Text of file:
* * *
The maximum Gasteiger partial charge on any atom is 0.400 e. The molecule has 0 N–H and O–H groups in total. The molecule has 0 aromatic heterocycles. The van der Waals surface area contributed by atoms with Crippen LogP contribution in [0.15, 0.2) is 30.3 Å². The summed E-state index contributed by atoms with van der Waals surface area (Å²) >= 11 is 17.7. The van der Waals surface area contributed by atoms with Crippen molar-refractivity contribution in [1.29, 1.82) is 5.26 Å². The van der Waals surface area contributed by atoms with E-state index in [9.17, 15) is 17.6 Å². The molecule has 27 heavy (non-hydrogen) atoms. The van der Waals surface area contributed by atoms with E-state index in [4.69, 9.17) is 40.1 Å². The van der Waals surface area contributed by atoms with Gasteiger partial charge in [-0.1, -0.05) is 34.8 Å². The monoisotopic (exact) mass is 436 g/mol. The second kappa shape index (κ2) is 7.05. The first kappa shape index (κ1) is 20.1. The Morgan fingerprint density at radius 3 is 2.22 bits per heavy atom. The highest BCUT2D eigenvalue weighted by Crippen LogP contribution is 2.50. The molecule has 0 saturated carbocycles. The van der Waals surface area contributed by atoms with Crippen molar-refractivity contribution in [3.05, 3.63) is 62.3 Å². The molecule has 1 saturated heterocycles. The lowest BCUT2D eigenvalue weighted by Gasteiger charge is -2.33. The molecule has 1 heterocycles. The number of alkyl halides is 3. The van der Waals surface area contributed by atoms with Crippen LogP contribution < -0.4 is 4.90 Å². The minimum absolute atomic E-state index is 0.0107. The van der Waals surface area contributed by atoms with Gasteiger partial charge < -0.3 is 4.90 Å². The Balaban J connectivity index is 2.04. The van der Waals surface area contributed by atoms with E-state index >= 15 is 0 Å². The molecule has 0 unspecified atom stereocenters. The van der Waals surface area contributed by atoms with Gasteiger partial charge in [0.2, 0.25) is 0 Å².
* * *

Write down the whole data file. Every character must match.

The maximum Gasteiger partial charge on any atom is 0.400 e. The molecule has 0 N–H and O–H groups in total. The molecule has 0 aromatic heterocycles. The van der Waals surface area contributed by atoms with Crippen LogP contribution in [0.15, 0.2) is 30.3 Å². The summed E-state index contributed by atoms with van der Waals surface area (Å²) >= 11 is 17.7. The van der Waals surface area contributed by atoms with Crippen molar-refractivity contribution in [1.29, 1.82) is 5.26 Å². The van der Waals surface area contributed by atoms with E-state index in [9.17, 15) is 17.6 Å². The molecule has 27 heavy (non-hydrogen) atoms. The van der Waals surface area contributed by atoms with E-state index in [4.69, 9.17) is 40.1 Å². The van der Waals surface area contributed by atoms with Gasteiger partial charge in [-0.1, -0.05) is 34.8 Å². The monoisotopic (exact) mass is 436 g/mol. The second kappa shape index (κ2) is 7.05. The first kappa shape index (κ1) is 20.1. The Morgan fingerprint density at radius 3 is 2.22 bits per heavy atom. The highest BCUT2D eigenvalue weighted by Crippen LogP contribution is 2.50. The molecule has 0 saturated carbocycles. The van der Waals surface area contributed by atoms with Crippen molar-refractivity contribution in [3.05, 3.63) is 62.3 Å². The molecule has 1 saturated heterocycles. The lowest BCUT2D eigenvalue weighted by Gasteiger charge is -2.33. The molecule has 1 heterocycles. The number of alkyl halides is 3. The van der Waals surface area contributed by atoms with Crippen LogP contribution < -0.4 is 4.90 Å². The minimum absolute atomic E-state index is 0.0107. The van der Waals surface area contributed by atoms with Gasteiger partial charge < -0.3 is 4.90 Å². The Balaban J connectivity index is 2.04. The van der Waals surface area contributed by atoms with E-state index >= 15 is 0 Å². The molecule has 0 unspecified atom stereocenters. The van der Waals surface area contributed by atoms with Gasteiger partial charge in [0.2, 0.25) is 0 Å².